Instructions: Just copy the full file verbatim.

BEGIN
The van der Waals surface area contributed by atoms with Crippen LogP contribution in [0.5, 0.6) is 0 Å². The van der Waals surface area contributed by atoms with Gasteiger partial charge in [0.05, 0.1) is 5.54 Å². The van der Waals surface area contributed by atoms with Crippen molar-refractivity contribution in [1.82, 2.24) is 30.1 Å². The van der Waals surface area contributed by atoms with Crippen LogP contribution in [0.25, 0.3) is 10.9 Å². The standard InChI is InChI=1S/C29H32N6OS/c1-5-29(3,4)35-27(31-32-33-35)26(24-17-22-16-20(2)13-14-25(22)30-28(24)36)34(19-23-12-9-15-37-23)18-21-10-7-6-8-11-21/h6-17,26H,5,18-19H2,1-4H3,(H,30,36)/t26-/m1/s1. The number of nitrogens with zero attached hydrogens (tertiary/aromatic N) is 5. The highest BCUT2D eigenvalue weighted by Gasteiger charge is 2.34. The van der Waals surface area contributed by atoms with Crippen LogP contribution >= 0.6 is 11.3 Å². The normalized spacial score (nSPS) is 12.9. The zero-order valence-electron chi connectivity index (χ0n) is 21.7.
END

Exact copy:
The van der Waals surface area contributed by atoms with Crippen LogP contribution in [0.5, 0.6) is 0 Å². The van der Waals surface area contributed by atoms with Gasteiger partial charge in [0.05, 0.1) is 5.54 Å². The van der Waals surface area contributed by atoms with Crippen molar-refractivity contribution in [1.82, 2.24) is 30.1 Å². The van der Waals surface area contributed by atoms with Crippen LogP contribution in [0.25, 0.3) is 10.9 Å². The standard InChI is InChI=1S/C29H32N6OS/c1-5-29(3,4)35-27(31-32-33-35)26(24-17-22-16-20(2)13-14-25(22)30-28(24)36)34(19-23-12-9-15-37-23)18-21-10-7-6-8-11-21/h6-17,26H,5,18-19H2,1-4H3,(H,30,36)/t26-/m1/s1. The number of nitrogens with zero attached hydrogens (tertiary/aromatic N) is 5. The highest BCUT2D eigenvalue weighted by Gasteiger charge is 2.34. The van der Waals surface area contributed by atoms with Crippen LogP contribution >= 0.6 is 11.3 Å². The normalized spacial score (nSPS) is 12.9. The zero-order valence-electron chi connectivity index (χ0n) is 21.7.